This past weekend, Fortnite fans crowded Melbourne’s Margaret Court Arena as it played host to the inaugural Fortnite Summer Smash.
With over 20,000 concurrent viewers on Twitch, the event saw pro players, Fortnite personalities, and sport stars came together for the event, competing for a share of $500,000 in prize money and charitable donations – the largest prize pool in Australian esports history.
By the end of the weekend, two players from from Renegades took out the event’s top prizes. During the solo event, Jesse ‘X2Twins Jesse’ Eckely came away with the trophy and a share of $100,000 and Harley ‘MrFreshAsian’ Campbell and his duo partner, Jack ‘JXN’ Brazier won the Pro-Am event and split their $50,000 prize between two charities: Heaps Decent and Water.org.
— Renegades (@Renegades) January 27, 2019
Across the Saturday and Sunday, 500 players competed in the solos but only 10 made it to the final standings.
- X2Twins Jesse – $100,000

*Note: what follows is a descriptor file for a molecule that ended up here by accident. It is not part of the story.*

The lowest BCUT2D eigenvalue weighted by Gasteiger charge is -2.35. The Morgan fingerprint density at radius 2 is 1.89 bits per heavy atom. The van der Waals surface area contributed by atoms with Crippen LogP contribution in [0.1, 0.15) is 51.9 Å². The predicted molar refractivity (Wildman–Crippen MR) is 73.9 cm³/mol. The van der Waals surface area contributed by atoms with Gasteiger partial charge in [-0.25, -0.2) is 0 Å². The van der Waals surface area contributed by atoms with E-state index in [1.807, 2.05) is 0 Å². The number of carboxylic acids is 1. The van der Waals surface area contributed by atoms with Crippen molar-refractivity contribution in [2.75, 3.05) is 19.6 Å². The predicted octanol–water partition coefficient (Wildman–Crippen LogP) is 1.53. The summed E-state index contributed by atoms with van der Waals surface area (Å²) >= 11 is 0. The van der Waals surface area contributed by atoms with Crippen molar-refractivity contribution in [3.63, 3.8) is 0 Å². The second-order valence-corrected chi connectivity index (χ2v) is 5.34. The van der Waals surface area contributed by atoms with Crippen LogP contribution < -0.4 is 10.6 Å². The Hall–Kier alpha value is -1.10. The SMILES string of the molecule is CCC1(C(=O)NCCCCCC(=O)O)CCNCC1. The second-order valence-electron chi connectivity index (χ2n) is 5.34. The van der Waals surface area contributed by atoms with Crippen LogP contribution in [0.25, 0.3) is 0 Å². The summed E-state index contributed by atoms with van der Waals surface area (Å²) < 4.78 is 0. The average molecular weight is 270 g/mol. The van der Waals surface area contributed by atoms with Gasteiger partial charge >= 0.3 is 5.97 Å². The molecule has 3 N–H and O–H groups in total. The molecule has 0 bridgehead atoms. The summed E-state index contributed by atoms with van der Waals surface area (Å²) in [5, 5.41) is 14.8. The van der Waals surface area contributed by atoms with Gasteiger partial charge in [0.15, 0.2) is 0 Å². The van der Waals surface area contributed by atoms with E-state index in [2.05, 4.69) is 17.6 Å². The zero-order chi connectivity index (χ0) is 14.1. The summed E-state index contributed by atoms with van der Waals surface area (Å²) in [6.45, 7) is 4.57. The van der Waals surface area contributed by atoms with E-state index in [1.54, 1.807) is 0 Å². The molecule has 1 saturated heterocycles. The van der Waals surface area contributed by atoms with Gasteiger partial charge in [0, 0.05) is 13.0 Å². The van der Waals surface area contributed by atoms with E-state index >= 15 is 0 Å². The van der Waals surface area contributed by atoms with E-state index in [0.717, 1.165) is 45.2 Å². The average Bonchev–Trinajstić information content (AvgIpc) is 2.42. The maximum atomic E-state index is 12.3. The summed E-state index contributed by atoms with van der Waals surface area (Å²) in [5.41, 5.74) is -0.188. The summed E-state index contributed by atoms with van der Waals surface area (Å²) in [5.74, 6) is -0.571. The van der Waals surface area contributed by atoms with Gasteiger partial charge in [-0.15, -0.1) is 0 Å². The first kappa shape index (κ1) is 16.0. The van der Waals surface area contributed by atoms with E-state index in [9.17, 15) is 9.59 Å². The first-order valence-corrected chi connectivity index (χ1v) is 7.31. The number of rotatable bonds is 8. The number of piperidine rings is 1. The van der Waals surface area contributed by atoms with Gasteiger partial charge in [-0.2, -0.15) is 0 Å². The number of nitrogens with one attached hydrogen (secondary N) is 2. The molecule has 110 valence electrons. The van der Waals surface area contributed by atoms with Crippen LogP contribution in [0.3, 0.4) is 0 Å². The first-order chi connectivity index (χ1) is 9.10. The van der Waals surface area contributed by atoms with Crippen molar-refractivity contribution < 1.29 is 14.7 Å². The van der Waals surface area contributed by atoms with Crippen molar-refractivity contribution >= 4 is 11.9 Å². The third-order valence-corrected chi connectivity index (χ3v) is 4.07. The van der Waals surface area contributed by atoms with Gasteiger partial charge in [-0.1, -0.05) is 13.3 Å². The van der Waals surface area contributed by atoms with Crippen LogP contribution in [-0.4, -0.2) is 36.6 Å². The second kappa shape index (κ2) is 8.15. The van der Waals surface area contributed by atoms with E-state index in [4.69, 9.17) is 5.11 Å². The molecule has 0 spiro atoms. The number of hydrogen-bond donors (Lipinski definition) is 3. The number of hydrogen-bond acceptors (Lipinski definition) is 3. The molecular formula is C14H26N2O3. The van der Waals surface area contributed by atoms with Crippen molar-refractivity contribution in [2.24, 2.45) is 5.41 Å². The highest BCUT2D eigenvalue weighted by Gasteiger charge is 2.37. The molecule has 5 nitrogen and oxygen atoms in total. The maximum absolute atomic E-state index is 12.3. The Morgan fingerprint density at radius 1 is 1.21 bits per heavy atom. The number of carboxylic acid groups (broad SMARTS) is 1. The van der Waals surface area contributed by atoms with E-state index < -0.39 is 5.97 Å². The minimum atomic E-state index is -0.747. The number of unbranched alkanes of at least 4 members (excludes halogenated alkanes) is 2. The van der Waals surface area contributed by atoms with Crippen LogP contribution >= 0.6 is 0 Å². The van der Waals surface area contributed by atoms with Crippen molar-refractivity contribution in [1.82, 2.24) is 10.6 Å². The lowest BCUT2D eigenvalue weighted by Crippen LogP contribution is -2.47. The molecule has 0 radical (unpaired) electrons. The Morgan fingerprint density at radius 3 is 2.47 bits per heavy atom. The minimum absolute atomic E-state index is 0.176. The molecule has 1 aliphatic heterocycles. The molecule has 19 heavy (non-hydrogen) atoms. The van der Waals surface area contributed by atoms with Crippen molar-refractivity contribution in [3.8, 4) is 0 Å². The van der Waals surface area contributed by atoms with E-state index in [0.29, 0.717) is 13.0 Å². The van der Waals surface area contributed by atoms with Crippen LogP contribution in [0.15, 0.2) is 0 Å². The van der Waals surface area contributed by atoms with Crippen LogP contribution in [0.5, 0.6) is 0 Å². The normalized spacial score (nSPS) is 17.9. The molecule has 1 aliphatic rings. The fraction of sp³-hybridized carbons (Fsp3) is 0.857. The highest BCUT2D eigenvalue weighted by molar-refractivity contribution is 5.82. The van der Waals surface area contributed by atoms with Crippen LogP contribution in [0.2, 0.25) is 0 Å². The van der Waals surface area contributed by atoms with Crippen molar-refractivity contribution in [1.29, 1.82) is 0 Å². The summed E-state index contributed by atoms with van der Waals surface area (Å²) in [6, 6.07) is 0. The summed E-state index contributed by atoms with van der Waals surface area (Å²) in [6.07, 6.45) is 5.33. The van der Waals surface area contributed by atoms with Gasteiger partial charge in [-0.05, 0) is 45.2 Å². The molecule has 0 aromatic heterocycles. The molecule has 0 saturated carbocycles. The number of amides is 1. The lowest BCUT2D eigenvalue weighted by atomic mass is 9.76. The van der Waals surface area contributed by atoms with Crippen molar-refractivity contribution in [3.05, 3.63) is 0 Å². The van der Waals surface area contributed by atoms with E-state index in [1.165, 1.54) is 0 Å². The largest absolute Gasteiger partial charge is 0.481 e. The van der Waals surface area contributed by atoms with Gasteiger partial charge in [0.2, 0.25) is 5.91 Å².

- Araki – $50,000
- NotNaapr – $50,000
- TheSchnake – $25,000
- Gosu_Keith – $25,000
- Jynx – $25, 000
- Dolf – $5,000
- DevourOCE – $5,000
- Kayez – $5,000
- Tayler_is_me – $5,000
Swearing and Competitive Gaming Can Come Hand-in-Hand
The Fortnite Summer Smash, casted by the likes of Dr Lupo, Fallout, Sandman, Elfishguy, and Vandie was pitched as a family-friendly event but sometimes that can be difficult to maintain during live events.
During a post-game interview with Lazarbeam, the YouTuber accidentally let loose a word that accurately described his experience but may have not been suitable for the young crowd in the stands. Although, what made the interaction even better was when Lazarbeam swore a second time a few seconds later.
— Blues 🎸 (@ProBluesPlayer) January 27, 2019
So if you want to relive this moment or catch up on the event, the Fortnite Summer Smash is available to re-watch on Twitch.
Overall, the Fortnite event brought more attention to Australia’s esports scene and the growth of Fortnite as an esports title. It also gave a number of players in Australia and across the region – from Korea, Japan and China – a chance to show off their skills to the world.